By Dr. Franklin Shumake Georgia spent $4 million in 1995 (test development, administration and training) evaluating students using Georgia-designed tests that compare Georgia students with other Georgia students. Moreover, the tests are geared specifically to a Georgia curriculum. Ironically, this testing program is not only very costly, it perpetuates mediocrity and prevents parents and teachers from knowing how Georgia students compare with students from other states and regions. Individual Scores and National Comparisons Student achievement will improve in Georgia on a student-by-student basis. Teachers can best assist students when they have a clear picture of the academic strengths and weaknesses of individual students. A testing program should provide teachers with this data, enabling them to teach a student rather than… View Article
By Sunny Park Sunny Park was born in 1942 in Seoul, South Korea. After coming to the United States in 1967 and gaining full citizenship in 1974, he became a successful businessman and an active member of his community. As a relative newcomer to this country, he is concerned that America’s youth are not being taught, and consequently do not fully appreciate, the principles their forbearers fought for in creating the freest nation on Earth and how fortunate they are to be Americans.  As an immigrant, I have personally learned and benefitted from the tremendous value of this great country, the United States of America. I think it can be summarized as follows: • Freedom — A people willing to… View Article
By Dr. Steve Morse Executive Summary In 1994, the Governor’s Development Council created Georgia’s Business Expansion Support Team (B.E.S.T.) for the purpose of attracting new companies to Georgia and helping existing Georgia businesses expand. To support the Georgia B.E.S.T. program, the 1994 Georgia General Assembly passed the Georgia Business Expansion and Support Act, authorizing tax incentives to attract businesses to Georgia and allow the state to more effectively compete in the multi-state bidding wars with neighboring states Alabama and South Carolina. Supporters of tax incentives argue that Georgia must offer concessions at least equal to neighboring states or risk losing new business and job creation opportunities. View Article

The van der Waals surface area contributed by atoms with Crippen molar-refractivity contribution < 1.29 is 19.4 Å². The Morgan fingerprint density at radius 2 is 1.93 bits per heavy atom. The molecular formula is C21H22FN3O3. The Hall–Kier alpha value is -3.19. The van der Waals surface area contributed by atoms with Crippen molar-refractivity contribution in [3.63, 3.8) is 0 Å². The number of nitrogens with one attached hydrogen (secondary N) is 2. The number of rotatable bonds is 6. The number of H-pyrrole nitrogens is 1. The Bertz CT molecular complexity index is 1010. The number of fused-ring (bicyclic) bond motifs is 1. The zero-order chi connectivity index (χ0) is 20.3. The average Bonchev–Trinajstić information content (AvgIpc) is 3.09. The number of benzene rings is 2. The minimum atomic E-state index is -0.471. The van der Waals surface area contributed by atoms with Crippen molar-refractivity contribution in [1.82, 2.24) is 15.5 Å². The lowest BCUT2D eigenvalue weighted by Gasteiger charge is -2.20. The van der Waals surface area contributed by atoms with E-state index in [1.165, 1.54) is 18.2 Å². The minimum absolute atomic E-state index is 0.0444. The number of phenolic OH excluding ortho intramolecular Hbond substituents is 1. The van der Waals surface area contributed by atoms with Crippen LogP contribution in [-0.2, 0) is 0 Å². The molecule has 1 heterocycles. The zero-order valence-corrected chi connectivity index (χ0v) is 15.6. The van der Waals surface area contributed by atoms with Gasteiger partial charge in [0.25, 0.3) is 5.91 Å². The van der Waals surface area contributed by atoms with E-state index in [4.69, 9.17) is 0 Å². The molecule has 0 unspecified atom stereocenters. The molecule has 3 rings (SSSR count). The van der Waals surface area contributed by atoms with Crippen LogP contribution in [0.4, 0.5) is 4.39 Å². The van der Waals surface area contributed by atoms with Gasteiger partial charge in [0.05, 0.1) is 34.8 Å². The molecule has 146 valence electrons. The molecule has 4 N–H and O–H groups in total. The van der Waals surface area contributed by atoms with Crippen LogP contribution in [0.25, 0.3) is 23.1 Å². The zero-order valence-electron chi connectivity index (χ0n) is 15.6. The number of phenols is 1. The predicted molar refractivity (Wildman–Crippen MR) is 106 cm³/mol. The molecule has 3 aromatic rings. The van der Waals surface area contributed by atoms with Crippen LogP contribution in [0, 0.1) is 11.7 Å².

Has Government Abandoned Its Founding Principles?

By Amos R. McMullian History does not repeat itself. Human nature repeats itself. It is the nature of humans to stray from the straight and narrow — from sin, and back again; from peace to war and back again; from poverty to prosperity and back to poverty again. It is the nature of humans to forget this, and they need to be reminded. This cycle of human nature goes on in both the people and in their leaders. Sometimes the people are wrong. Sometimes the leadership is wrong. Sometimes both of them are wrong. Bad public policy causes people to suffer. Our Founding Fathers understood human nature. They understood that incentives matter and they knew that government can destroy wealth… View Article

What Ever Happened to the Tenth Amendment?

By Kelly McCutchen “The powers not delegated to the United States by the Constitution, nor prohibited by it to the states, are reserved to the states respectively, or to the people.” — Tenth Amendment, Constitution of the United States of America The best way to check the powers of government is to keep government close to the people.  The Tenth Amendment represented an attempt by our Founding Fathers to protect the states from the federal government.  Unfortunately, this protection has been trampled by Congress, and the primary means used has been through unfunded federal mandates. Federal mandates are laws or policies passed by Congress, such as the Motor Voter Law or the Clean Air Act, that state or local governments… View Article

To have an organization dedicated to the study of the problems that face Georgia in a bipartisan way….is absolutely one of the finest things that’s happened to our state.

The late W. H. Flowers, Jr., Chairman, Flowers industries, Inc. more quotes